Food grown near nuclear sites is safe says EA

Produce grown in the vicinity of the UK's nuclear installation is safe to eat and levels of radioactivity fall well below legal limits.

This is the key finding of an annual report into radioactivity in the food and environment, produced by the Environment Agency and its sister agencies in Scotland and Northern Ireland.

The report uses data from a monitoring programme which looks at radioactivity levels from authorised discharges from the nuclear industry and ensures they do not go above limits set by Brussels and Westminster.

"The Environment Agency regulates the disposal of radioactive waste from nuclear and non-nuclear sites in England and Wales through strict authorisations," said the agency's head of radioactive substances regulation Joe McHugh.

"These cover radioactive discharges into the air, the sea, rivers, drains and groundwater, disposals to land, and by transfer to another site.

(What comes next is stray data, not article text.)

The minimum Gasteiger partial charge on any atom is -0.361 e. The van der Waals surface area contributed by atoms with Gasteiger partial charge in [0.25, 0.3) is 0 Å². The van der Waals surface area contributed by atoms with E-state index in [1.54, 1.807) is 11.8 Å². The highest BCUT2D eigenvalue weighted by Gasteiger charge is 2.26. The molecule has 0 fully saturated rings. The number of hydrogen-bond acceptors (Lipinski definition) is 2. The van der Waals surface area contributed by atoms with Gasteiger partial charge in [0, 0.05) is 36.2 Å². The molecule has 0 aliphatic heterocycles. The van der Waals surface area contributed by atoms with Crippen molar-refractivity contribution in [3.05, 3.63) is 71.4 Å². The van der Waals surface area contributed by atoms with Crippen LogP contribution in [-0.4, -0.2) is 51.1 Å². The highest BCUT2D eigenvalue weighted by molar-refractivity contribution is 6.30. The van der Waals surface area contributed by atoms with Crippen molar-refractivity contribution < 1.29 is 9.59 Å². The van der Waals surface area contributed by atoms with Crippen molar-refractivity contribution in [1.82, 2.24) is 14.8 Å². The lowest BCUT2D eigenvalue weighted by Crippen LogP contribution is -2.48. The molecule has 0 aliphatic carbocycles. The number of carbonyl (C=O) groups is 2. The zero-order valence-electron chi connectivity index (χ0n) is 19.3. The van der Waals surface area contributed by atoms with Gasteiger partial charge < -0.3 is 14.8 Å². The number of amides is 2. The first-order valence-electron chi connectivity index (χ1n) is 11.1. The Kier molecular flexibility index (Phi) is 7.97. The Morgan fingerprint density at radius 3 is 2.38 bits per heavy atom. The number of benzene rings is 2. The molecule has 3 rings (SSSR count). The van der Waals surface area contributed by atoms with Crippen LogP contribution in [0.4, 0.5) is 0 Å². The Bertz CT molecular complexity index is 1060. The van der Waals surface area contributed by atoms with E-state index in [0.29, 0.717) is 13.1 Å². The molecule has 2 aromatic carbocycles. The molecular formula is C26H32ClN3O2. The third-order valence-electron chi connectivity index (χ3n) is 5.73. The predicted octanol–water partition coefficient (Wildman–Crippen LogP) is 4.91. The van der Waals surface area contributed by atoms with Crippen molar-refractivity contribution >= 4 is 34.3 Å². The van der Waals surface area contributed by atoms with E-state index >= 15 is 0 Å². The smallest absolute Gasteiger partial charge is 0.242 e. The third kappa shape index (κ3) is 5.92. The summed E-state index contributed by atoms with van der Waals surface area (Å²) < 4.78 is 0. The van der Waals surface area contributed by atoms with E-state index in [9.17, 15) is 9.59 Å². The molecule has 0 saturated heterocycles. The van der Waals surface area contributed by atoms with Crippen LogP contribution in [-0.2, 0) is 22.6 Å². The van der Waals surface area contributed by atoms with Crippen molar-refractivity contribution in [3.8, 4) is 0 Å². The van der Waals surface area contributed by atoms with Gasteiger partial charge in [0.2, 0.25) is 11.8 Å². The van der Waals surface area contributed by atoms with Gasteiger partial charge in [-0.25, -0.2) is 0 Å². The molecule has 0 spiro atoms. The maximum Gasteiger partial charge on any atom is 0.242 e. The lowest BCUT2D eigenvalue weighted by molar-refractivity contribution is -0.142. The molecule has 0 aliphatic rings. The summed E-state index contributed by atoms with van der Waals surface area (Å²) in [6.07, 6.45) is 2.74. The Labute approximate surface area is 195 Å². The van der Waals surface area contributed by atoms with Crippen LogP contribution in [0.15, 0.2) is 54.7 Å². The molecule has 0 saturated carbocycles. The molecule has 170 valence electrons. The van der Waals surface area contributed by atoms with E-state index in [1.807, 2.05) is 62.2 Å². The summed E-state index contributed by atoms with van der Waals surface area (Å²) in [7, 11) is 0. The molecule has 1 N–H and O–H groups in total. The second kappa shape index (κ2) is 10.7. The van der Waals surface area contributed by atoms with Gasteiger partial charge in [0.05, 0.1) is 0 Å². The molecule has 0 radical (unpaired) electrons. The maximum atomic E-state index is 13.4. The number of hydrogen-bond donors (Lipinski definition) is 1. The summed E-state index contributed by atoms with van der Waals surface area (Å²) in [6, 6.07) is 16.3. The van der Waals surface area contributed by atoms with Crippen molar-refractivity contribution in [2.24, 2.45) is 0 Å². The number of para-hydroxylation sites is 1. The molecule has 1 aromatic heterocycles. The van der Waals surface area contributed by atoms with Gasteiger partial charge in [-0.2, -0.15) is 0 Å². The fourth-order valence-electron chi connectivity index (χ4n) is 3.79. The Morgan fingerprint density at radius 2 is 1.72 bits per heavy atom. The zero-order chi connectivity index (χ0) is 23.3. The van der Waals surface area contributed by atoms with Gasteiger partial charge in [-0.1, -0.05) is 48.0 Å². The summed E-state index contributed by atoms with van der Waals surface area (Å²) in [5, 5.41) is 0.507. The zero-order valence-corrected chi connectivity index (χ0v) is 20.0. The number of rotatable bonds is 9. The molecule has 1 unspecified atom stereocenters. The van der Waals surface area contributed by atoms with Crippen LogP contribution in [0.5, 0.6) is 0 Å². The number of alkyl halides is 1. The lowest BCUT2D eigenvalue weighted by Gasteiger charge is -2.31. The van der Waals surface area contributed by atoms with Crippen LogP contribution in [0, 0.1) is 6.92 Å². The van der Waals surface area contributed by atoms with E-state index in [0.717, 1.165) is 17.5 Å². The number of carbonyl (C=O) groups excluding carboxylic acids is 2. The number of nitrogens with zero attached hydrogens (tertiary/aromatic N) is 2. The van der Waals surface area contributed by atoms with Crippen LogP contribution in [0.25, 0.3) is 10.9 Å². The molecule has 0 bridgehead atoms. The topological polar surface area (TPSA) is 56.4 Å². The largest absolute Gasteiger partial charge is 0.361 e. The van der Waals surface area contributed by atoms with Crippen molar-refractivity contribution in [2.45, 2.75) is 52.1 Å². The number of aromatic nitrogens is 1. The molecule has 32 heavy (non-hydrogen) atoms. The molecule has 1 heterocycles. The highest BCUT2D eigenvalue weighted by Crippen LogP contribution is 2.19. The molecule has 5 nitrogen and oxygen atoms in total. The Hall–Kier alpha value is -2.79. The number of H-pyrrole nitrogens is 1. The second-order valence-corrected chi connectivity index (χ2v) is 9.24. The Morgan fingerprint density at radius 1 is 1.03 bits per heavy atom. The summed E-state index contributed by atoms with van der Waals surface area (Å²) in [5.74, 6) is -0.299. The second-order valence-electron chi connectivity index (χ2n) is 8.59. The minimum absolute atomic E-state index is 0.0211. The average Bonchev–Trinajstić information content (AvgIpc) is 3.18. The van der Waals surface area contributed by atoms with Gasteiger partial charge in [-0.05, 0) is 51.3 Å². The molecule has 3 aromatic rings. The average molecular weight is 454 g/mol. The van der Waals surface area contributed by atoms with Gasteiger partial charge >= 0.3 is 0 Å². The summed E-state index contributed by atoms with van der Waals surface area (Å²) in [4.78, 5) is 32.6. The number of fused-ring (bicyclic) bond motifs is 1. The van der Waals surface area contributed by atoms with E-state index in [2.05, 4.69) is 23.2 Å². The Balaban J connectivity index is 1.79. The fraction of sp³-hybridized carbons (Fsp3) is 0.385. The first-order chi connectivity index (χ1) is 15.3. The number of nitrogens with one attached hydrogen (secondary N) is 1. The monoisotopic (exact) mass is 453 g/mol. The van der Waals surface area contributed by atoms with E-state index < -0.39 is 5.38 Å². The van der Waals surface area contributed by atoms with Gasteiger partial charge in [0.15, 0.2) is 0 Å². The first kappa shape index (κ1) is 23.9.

"Radioactivity in the environment comes from several sources and this extensive report provides an in-depth assessment of radioactivity in food and the environment in the UK.

"It focuses on key information that demonstrates both that food remains safe and that the public's exposure to ionising radiation is within legal limits."

The highest dose recorded was roughly half the limit permitted for the public under EU and UK legislation.

The Food Standard Agency's head of emergency planning, radiation and incidents division Lynne Ridler-Wall said: "We know that there are some concerns about the possible effects of radiation on the environment and on the food people eat.

"The report is therefore very important in informing the public about the monitoring work that is conducted by the relevant Government agencies in this area.

"Our work has shown that the food chain has not been adversely affected by these discharges and our food remains safe to eat."

Sam Bond


| nuclear | food


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